2013 Kia Sorento Photo
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On Features
On Features
Every Sorento has satellite radio and Bluetooth; panoramic sunroofs, navigation, and ventilated leather seats are pricey options.
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FEATURES | 8 out of 10

Expert Quotes:

Standard equipment for the EX includes hill start assist and hill descent control, Bluetooth, keyless ignition and back-up alerts, and you can opt for navigation, a back-up camera, leather upholstery, heated seats and a gigantic panoramic sunroof.
Inside Line

Our test car lacked extra-cost options like the navigation system and Infinity stereo, but the base stereo delivers adequate sound, and inexpensive, portable navigation systems are good enough these days that we'd hesitate to pony up the extra cash for a factory setup.

The optional 7.1 surround sound Infinity audio package strikes us as a good idea, especially since the new Sorento is commendably quiet both in busy urban settings and longer, high-speed stretches on the highway – all the better to properly enjoy your tunes.

The standard Sirius satellite radio came in handy, although we have one huge gripe about the tuning in Kia (and Hyundai) vehicles: When selecting a satellite station, you turn a knob as in most other vehicles, but you then have to push the knob to confirm the change.
Car and Driver

Both the five- and seven-seat Kia Sorento crossovers come with a generous list of standard equipment, bumped up a little more for the 2013 model year.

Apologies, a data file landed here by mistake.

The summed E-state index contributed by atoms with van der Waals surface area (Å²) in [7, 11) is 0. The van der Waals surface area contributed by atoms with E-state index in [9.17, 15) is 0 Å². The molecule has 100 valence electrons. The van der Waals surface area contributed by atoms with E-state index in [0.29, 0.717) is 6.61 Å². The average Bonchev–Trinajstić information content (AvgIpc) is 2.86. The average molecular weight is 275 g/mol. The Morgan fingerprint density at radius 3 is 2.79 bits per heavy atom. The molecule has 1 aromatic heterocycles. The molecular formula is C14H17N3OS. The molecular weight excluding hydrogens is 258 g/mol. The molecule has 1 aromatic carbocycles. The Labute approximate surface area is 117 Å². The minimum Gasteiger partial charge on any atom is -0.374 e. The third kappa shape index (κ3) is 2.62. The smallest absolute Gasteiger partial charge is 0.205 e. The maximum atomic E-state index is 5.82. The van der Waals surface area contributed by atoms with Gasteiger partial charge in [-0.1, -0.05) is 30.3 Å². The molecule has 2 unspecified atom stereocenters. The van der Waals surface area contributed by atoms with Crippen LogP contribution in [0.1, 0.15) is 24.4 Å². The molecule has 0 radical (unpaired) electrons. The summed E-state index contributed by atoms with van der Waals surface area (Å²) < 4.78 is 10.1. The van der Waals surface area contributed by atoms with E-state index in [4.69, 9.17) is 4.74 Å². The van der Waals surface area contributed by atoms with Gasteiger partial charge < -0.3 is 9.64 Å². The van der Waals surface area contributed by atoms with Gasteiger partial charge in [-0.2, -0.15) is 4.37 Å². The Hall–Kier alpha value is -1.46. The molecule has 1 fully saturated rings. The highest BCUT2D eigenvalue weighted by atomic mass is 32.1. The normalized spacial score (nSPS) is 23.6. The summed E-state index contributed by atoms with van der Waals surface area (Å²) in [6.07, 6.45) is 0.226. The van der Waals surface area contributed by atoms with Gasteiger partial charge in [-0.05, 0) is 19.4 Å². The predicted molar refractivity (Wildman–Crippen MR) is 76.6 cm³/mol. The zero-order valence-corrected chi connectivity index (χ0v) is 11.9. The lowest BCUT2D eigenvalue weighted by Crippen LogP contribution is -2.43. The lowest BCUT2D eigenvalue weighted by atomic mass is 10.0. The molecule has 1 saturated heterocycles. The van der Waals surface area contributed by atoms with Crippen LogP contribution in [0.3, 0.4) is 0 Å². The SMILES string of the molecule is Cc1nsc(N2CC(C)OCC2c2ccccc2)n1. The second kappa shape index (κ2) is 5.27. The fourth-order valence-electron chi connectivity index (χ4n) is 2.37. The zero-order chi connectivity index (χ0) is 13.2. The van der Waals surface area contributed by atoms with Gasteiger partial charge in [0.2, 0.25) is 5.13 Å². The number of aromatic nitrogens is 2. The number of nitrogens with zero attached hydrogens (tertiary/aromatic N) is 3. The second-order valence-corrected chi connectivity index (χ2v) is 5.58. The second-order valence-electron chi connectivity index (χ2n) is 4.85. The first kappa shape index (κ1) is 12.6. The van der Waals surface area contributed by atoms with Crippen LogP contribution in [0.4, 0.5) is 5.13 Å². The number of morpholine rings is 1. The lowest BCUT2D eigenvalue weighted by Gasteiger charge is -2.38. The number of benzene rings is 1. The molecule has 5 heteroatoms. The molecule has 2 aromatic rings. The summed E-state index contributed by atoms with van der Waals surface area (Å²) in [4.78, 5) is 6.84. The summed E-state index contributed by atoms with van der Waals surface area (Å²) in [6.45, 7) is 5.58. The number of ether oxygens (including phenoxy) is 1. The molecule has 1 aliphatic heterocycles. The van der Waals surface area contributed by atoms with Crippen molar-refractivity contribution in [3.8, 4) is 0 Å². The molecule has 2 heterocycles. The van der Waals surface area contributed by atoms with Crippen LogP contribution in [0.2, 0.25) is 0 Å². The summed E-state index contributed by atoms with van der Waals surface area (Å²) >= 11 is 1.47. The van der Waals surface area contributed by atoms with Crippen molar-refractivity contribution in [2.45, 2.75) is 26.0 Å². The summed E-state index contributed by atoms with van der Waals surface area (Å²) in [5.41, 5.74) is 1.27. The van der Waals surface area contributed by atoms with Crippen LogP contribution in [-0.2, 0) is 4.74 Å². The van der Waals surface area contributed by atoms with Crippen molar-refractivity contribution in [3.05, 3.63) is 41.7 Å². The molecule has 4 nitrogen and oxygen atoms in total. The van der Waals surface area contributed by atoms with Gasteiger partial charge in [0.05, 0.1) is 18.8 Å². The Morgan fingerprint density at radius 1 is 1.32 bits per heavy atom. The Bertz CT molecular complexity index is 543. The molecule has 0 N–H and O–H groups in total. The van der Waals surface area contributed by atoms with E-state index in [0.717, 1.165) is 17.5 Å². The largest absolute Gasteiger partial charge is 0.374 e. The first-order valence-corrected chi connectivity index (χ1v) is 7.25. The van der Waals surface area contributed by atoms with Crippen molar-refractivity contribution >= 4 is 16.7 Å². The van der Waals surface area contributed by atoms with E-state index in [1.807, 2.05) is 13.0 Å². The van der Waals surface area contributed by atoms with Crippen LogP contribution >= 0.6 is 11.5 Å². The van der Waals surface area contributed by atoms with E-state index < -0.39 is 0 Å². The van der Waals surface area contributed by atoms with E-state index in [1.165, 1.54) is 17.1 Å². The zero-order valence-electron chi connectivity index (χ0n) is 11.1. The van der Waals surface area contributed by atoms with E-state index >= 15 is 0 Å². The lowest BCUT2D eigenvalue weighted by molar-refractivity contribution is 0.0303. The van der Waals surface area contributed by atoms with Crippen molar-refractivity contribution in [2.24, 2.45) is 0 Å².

Kia sells the Sorento in three trim levels--base LX, EX and SX. In LX trim, the Sorento offers standard power windows, locks and mirrors; air conditioning; cruise control; an AM/FM/CD player with satellite radio and steering-wheel audio controls; a USB port; Bluetooth; and a tilt/telescoping steering wheel. Base prices still range in the low-$20,000s, though the Sorento's no longer the sub-$20k bargain it was when it was new in the 2011 model year. The V-6 engine is optional on this trim level, and when it's ordered, the third-row seat comes with it.

The Sorento EX adds on pushbutton start; automatic headlamps and fog lights; a power driver seat; rear parking sensors; and a rear spoiler. EX V-6 models, along with the third-row seat, get a rear air conditioner. The Sorento SX, meanwhile, has its own body kit and sporty wheels; it also gets a standard navigation system with voice commands, as well as a heated steering wheel, ventilated front seats, and Infinity speakers.

A good value in base form, the Sorento can swell in price to more than $37,000 with options. We'd opt for the rearview camera, but as an option on LX and EX models, it's bundled with a navigation system that's a considerable uptick, given the Sorento's low base price. Infinity audio brings better sound quality, but navigating the Sorento's sound system has some foibles that will take a few clicks and taps to get used to. Leather seats and a panoramic sunroof are also offered.

The Sorento also gets a choice of newly styled wheels; a power passenger seat; a ventilated driver seat; power-folding side mirrors; and upping the tech ante, UVO. The UVO system is Kia's version of the same Microsoft code that underwrites Ford's SYNC system. It uses Bluetooth connections to drive some vehicle functions by voice, for hands-free operation of the phone and audio controls. It's not quite as sophisticated as SYNC, but it's a smart first step into less distracted driving.


Every Sorento has satellite radio and Bluetooth; panoramic sunroofs, navigation, and ventilated leather seats are pricey options.

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